News and Commentary

1998 Remarks From Biden Surface After He Attacks Trump’s ‘Lynching’ Remarks
Former U.S. Vice President Joe Biden, a 2020 Democratic presidential candidate, speaks during the DNC Women's Leadership Forum conference in Washington, D.C., U.S., on Thursday, Oct. 17, 2019. The WLF serves as the Democratic Party's centralized hub for activation, information, and fundraising for Democratic women and their allies.
Amanda Andrade-Rhoades/Bloomberg via Getty Images

Democrat presidential candidate Joe Biden was quick to attack President Donald Trump on Tuesday after Trump referred to impeachment as a “lynching,” which is the same term that Biden used in 1998 to describe the impeachment of then-President Bill Clinton.

“So some day, if a Democrat becomes President and the Republicans win the House, even by a tiny margin, they can impeach the President, without due process or fairness or any legal rights,” Trump tweeted. “All Republicans must remember what they are witnessing here – a lynching. But we will WIN!”

Biden responded: “Impeachment is not ‘lynching,’ it is part of our Constitution. Our country has a dark, shameful history with lynching, and to even think about making this comparison is abhorrent. It’s despicable.”

In an appearance on CNN in October 1998, however, Biden referred to the Clinton impeachment as a “partisan lynching,” saying:

Even if the President should be impeached, history is going to question whether or not this was just a partisan lynching or whether or not it was something that in fact met the standard, the very high bar, that was set by the founders as to what constituted an impeachable offense.


“The term ‘lynching’ is associated with the extrajudicial killings of African Americans, particularly in the late 19th and early 20th century when it was used to terrorize black Americans and to maintain white political supremacy,” CNN reported.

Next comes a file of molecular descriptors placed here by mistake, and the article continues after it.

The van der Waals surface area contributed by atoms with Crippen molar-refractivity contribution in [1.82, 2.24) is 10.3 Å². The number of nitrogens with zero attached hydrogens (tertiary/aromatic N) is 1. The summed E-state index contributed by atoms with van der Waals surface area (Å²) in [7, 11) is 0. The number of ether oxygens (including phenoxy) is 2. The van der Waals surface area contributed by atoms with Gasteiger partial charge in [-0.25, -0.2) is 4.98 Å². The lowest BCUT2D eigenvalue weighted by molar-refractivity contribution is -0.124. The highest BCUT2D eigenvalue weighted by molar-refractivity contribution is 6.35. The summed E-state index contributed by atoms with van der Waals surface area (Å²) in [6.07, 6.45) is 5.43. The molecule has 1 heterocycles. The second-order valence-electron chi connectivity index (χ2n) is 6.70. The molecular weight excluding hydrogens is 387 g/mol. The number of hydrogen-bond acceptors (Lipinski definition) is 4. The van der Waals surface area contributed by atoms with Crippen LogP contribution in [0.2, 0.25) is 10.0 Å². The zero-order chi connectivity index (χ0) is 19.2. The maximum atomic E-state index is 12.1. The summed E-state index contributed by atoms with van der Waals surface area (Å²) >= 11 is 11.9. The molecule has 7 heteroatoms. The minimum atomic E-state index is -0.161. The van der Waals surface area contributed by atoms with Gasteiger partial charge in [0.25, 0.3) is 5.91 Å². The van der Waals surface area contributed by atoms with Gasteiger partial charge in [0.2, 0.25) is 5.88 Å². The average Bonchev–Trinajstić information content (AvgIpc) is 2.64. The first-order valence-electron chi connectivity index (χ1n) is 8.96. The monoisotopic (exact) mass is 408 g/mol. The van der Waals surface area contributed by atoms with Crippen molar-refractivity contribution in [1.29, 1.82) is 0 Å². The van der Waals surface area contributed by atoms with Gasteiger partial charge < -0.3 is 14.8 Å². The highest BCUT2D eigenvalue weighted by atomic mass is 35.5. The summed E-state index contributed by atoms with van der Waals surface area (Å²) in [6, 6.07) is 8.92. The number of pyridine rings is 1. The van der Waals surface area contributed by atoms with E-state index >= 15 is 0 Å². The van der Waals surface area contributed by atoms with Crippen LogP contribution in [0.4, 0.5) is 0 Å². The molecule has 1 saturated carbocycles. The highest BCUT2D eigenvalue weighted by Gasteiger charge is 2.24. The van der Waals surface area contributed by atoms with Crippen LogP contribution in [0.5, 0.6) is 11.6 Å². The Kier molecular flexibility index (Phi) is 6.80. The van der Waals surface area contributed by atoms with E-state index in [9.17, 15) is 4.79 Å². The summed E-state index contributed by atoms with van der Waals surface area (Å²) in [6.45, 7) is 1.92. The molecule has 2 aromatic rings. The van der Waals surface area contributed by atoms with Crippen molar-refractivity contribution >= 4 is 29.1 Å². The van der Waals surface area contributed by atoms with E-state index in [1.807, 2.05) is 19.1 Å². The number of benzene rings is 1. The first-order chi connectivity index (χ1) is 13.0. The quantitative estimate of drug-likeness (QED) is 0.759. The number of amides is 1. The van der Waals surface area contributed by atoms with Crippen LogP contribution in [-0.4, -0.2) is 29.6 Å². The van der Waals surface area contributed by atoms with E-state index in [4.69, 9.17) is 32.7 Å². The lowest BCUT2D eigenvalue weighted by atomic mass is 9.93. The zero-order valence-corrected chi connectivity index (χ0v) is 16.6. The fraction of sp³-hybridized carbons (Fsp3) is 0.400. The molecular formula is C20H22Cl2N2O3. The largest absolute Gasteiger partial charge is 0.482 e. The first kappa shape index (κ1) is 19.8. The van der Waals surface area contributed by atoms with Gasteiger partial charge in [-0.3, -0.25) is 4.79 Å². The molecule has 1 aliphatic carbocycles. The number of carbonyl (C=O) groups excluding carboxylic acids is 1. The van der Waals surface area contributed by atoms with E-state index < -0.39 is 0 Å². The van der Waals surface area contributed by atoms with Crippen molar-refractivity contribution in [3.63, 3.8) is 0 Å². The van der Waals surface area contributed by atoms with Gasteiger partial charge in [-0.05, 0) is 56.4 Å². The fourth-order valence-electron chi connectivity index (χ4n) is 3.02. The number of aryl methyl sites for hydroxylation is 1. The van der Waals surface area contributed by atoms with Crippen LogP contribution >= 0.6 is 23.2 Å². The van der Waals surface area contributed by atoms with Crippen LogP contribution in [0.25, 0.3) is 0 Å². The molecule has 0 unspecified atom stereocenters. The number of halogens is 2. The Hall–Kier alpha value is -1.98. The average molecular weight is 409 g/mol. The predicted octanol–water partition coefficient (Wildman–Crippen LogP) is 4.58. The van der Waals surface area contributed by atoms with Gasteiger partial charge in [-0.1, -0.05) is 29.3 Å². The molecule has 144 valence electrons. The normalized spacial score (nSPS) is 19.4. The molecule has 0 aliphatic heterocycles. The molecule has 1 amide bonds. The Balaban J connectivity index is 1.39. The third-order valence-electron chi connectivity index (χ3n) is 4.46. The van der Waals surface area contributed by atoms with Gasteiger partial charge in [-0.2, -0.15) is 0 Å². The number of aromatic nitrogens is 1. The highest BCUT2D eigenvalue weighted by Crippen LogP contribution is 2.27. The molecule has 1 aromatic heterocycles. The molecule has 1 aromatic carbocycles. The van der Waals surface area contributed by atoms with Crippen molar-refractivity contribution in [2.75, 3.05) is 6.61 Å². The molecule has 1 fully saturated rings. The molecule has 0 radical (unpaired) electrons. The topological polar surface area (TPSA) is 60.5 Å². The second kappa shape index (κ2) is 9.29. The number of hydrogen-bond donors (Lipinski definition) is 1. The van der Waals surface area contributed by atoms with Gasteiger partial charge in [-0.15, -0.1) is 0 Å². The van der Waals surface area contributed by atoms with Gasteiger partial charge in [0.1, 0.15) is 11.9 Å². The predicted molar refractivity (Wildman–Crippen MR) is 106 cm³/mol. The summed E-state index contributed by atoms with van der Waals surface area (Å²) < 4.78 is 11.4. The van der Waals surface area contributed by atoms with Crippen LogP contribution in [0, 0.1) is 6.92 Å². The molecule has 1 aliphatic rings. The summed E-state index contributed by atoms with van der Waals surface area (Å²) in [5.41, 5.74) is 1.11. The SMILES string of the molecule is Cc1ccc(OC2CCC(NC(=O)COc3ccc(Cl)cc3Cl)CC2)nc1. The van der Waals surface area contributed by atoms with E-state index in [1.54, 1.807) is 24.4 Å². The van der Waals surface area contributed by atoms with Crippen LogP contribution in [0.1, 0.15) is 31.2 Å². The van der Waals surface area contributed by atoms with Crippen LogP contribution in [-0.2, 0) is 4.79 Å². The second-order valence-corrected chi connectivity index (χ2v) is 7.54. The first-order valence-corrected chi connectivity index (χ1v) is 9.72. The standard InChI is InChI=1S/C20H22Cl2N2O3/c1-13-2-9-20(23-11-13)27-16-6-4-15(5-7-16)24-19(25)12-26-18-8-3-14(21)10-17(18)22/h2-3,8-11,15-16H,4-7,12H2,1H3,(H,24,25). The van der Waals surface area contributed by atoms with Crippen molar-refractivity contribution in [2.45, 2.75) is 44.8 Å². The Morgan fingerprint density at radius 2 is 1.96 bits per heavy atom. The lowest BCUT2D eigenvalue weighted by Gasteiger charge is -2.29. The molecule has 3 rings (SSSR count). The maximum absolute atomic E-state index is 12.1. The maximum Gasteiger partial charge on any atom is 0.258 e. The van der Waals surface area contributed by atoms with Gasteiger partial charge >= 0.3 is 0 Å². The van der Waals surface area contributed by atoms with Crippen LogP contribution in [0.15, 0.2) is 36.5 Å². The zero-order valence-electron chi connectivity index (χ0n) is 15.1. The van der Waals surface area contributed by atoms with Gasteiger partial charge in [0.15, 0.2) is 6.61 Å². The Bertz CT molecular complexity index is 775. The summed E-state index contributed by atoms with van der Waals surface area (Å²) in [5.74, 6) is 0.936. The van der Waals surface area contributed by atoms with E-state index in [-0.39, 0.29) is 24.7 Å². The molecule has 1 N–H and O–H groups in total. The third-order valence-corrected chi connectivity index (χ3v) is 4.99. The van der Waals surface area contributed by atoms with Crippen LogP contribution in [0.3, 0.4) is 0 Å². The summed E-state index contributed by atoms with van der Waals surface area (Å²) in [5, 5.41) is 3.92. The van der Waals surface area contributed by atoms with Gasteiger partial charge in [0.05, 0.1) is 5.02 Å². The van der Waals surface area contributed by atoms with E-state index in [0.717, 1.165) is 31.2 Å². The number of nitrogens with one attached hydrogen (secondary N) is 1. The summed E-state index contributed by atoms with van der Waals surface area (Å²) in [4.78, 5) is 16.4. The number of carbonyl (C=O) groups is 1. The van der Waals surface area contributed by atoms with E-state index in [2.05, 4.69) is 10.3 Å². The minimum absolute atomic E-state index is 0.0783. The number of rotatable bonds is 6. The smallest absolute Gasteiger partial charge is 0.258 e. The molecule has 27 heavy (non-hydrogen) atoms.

“The impeachment of Clinton was initiated days after Biden’s 1998 comments on CNN, and the House of Representatives formally impeached him for lying under oath and obstruction of justice in a largely party line vote in December 1998,” CNN added. “Biden, who was a senator at the time, voted to acquit Clinton during the trial phase in the senate in February 1999.”

At least five Democrat members of Congress have previously referred to impeachment as a lynching, including: Rep. Danny K. Davis (D-IL), Rep. Gregory W. Meeks (D-NY), then-Rep. Charles B. Rangel (D-NY), Rep. Jerrold Nadler (D-NY), and then-Rep. Jim McDermott (D-WA).

GOP Rapid Response Director Steve Guest highlighted one of the lynching comments from Nadler, who in 2008, said: “I am the president’s defender in the sense that I haven’t seen anything yet that would rise, in my opinion, to the level of impeachable offense. … I wish we could get this over with quickly. … In pushing the process, in pushing the arguments of fairness and due process the Republicans so far have been running a lynch mob.”

In 1998, Davis said: “I will not vote for this nightmare before Christmas. I will not vote for this lynching in the people’s House. I will vote against these resolutions.”

In 1998, Meeks said: “What we are doing here is not a prosecution, it is a persecution and indeed it is a political lynching.”

In 1998, McDermott said: “We’re taking a step down the road to becoming a political Lynch Mob… We are going to find a rope find a tree and ask a bunch of questions later…”

In 1998, Rangel referred to Clinton’s impeachment as a a “lynch mob mentality, that says this man has to go.”

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The Daily Wire   >  Read   >  1998 Remarks From Biden Surface After He Attacks Trump’s ‘Lynching’ Remarks